Sunday, 7 February 2010
Last week, French floral expert Laura Dowling told us about the differences between American and French flower design styles. Today, she fills us in on what’s hot- and not, in the world of French fleur couture. She also shares some insider tips on how you can incorporate a French look into your overall wedding décor:
parisian party: What are some of the hottest French bouquet and centerpiece trends right now?
laura dowling: The trends that I find the most compelling are the ones that reference a natural garden-style – wild and natural arrangements with a strong artistic vision: 1) The rustique style emphasizes a rich mix of textures and a muted, monochromatic color scheme. It features woodsy elements such as twigs, moss, pods, and grasses in shades of cream, green and brown for a sophisticated and pastoral look. 2) The nostalgique style celebrates a classic, timeless lookfeaturing abundant masses of garden flowers such as snapdragons, roses and hydrangea arranged in classic urns. Color schemes are retro-inspired – peach and green, pale yellow and cornflower blue, amber and red – are set off with either vintage containers or stems and vases decorated with natural elements. 3) The simplicite approach features a pared down aesthetic, relying more on clean geometric forms and monochromatic color schemes than a use of complicated technique. 4) Finally, the haute couture style focuses on the latest colors and trends from the Parisian fashion runways: bright fuchsia or purple paired with black, deep plum and chartreuse, shimmering gold and brown, and the bold use of vivacious hues and patterns that evoke baroque and byzantine influences.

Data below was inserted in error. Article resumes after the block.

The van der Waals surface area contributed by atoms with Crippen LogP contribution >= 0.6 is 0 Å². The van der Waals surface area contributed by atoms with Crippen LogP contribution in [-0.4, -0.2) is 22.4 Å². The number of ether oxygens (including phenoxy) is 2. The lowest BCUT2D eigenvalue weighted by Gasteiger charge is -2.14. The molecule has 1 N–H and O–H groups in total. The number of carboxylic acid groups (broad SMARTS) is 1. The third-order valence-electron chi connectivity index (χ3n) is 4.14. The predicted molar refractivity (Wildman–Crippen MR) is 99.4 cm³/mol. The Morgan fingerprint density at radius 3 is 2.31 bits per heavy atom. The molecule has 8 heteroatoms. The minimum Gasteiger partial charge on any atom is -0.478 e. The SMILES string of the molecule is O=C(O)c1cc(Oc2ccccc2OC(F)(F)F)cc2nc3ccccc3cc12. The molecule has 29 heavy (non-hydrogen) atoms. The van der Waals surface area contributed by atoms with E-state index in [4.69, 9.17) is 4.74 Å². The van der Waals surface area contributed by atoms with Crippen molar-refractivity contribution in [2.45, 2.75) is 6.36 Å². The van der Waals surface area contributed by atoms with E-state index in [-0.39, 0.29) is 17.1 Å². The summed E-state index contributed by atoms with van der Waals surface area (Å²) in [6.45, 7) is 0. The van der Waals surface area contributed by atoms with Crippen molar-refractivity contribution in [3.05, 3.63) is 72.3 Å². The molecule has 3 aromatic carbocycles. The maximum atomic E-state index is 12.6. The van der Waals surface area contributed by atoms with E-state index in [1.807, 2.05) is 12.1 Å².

My favorite trends right now in bouquets and centerpieces carry out this natural, organic theme in flowers, containers, and accessories – vine and leaf-wrapped vases, the use of seasonal garden flowers arranged in flowing romantic lines, and the incorporation of charming finishing touches such as butterfly orchids floating in and around the arrangement. For a bolder, more contemporary look I like groupings of lush flowers with a contrasting touch – for example, hot pink hydrangea with a tuft of deep black calla lilies arranged fashionably to one side.
pp: What (if anything) would you put on your “not” list- are there any floral trends (French or otherwise) that you think should be laid to rest for a while?
ld: Flowers are so personal and taste is obviously very subjective. I would say that if you have a strong vision for your flowers you should follow that vision no matter what the current trend or fashion dictates. Personally speaking, there are some trends from which I tend to stay away. For example, I’m not fond of big floral balls – devoid of stems and foliage – placed on top of tall cylinder vases, which I think is a dated an unnatural look. I would also forego the trend of submerging flowers under water for the same reason. In my view, it’s essential to maintain the underlying connection with nature that is inherent in the idea of working with organic materials – using artistry and technique to enhance the presentation of the flowers rather than detract from it. To carry out this kind of natural style, organic containers are an effective tool as is using a variety of greens in designs. Most importantly, flowers should be
arranged as if they’re growing in the garden or in the meadow rather than in a stiff, formulaic composition.